The S&P 500 fell 6.5% during the month of May. While it was a tough month for the market, keep in mind the S&P is still up nearly 10% from where it started the year. The deterioration of trade talks with China and a surprise announcement of tariff’s on imports from Mexico gave investors plenty to reasons to sell.
The news also gave investors reasons to seek the safety of US treasury bonds. Interest rates fell sharply causing much of the yield curve to invert. An inverted yield curve has historically been a warning sign that a recession is on the horizon. The news media loves a scary headline (they get more views and therefore sell more ads), so they run stories about the predictability of the yield curve and how it could be the end of this 10-year bull market.
Watching the Yield Curve
We keep a close eye on the yield curve as it is one of six components within our Business Cycle Indicator. While we respect the historical accuracy of the yield curve in predicting recessions, it is often overstated. The chart below shows the 10-year minus the 3-month treasury rates going back to 1962 (the periods outlined in red are recessions). While the yield curve did invert prior to each of the seven recessions that occurred, it also inverted twice without a recession occurring (1966 and 1998).
The problem with the yield curve is that you can literally make dozens of different curves by combining any two interest rates. While the 10-year minus the 3-month is inverted, many other curves remain positive. Below is chart with nine different yield curves spanning the last 20 years – three of them are now negative, while six are still positive.
Prior to each of the last two recessions, all of these measures were negative. Now, that doesn’t mean that this can’t lead to a recession, it certainly could in time. However, prior to the 2008 recession, the yield curve first inverted in February of 2006. More than 18 months before the stock market finally peaked in October 2007.
If anything, all of this suggests that investors should not base their investment decisions because of one data point; in this case, the yield curve. Sure, it’s not a healthy sign for the economy, but it doesn’t automatically mean doom and gloom either.
Now let’s look at three more logical measures of economy to see if they confirm, or contradict, the yield curve.
When the economy begins to slow, companies are forced to cut costs which often includes laying off employees. When someone loses their job, they often file for unemployment insurance until they find a new job. The department of labor keeps track of the number of people filing for unemployment insurance. The chart below shows the 4-week moving average of the number of people who file for unemployment each week. The weekly numbers can be quite volatile, so we use the average over the last four weeks.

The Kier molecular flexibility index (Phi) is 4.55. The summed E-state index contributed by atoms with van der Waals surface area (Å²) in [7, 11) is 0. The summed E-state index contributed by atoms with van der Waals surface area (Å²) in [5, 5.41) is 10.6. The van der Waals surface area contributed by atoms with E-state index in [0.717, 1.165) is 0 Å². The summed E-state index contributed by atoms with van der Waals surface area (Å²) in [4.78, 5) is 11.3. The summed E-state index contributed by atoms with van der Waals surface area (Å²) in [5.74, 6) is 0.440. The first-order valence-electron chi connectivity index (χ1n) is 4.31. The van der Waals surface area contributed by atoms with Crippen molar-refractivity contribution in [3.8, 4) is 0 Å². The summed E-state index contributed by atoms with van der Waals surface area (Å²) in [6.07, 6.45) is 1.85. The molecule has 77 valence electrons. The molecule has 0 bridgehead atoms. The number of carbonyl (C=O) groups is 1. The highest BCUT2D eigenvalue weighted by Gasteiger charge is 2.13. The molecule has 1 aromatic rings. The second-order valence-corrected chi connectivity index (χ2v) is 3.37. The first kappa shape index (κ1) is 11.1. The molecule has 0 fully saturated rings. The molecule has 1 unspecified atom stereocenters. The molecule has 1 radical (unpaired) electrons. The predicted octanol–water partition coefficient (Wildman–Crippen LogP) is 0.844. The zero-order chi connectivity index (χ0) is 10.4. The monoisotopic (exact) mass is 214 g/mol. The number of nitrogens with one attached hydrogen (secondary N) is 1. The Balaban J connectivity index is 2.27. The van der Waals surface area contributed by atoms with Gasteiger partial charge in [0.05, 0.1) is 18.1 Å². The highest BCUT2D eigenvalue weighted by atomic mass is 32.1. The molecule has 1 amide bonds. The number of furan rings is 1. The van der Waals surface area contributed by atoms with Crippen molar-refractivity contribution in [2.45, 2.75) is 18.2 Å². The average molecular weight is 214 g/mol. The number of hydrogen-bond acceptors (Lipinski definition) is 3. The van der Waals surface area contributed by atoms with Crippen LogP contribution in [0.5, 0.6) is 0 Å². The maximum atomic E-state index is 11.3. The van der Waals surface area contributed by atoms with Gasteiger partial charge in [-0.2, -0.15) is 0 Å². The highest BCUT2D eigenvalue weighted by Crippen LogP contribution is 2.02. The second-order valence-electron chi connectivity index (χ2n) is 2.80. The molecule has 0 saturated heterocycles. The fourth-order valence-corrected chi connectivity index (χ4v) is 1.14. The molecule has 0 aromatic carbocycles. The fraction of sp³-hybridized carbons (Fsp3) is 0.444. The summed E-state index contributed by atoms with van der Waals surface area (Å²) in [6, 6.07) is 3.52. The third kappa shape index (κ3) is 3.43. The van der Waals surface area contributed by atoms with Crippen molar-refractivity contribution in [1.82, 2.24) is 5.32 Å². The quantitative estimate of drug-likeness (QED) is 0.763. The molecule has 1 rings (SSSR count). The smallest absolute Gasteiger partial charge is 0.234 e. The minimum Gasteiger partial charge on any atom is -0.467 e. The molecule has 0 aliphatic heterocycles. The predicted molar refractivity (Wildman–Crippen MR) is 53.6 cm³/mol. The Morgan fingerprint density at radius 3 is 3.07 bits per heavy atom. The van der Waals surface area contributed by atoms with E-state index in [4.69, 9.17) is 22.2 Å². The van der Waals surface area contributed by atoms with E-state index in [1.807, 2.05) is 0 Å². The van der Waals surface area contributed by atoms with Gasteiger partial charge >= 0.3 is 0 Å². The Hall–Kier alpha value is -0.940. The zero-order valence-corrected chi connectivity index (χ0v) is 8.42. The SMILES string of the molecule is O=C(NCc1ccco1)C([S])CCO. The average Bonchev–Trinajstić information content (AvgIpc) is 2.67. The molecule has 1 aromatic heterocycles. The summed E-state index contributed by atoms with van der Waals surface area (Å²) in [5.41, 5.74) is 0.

While the number is not declining at the pace it was in recent years, importantly, it’s not rising sharply. Prior to recessions we typically see the number moving higher, often quite drastically.
Before any new construction project can break ground, the builders have to file for building permits. The US Census Bureau aggregates this data and releases an update each month which includes the number of new building permits that have been approved. It is a good leading indicator of future construction activity. Currently, building permits are still in an uptrend, although down slightly from last year. Importantly, the decline does not appear to be of the magnitude that preceded previous recessions.
Heavy Truck Sales
Lastly, we monitor the number of heavy-duty trucks that are sold each month across the country. When the economy does begin the slow, the demand for moving goods around the country declines. Trucking companies see weakening demand for their services so they hold off on ordering new trucks. On the other hand, when the economy is doing well, more products are being shipped so the demand for new trucks rises.
Currently, new truck sales are approached the highest levels they have ever been. Importantly, heavy truck sales have declined prior to recessions. Although, there have been instances when truck sales decline and the economy does not fall into a recession.
The yield curve is a difficult concept for many investors to grasp. However, most people can understand how jobless claims, building permits, and even heavy truck sales will rise and fall with the economy. While the yield curve is sending a potentially ominous sign, other measures of the economy appear to be holding up well (at least for now).
Is This Bull Market Over?
Based on the data we shared above, we’d say no. However, investors need to realize that when an economic cycle does come to an end, it tends to unravel quickly. Financial markets are constantly digesting new information and discounting it virtually at the speed of light. Don’t believe me? I would highly recommend Michael Lewis’ Flash Boys.
This is the time to have a game plan in place for how you will respond. If the market goes down, what will you do? What if it goes up? The 2008 financial crisis was devastating and cost investors trillions of dollars. However, if you could somehow account for all the investors who sold during the crisis and never got back in, the impact was far greater. Moral of the story is – Have a plan.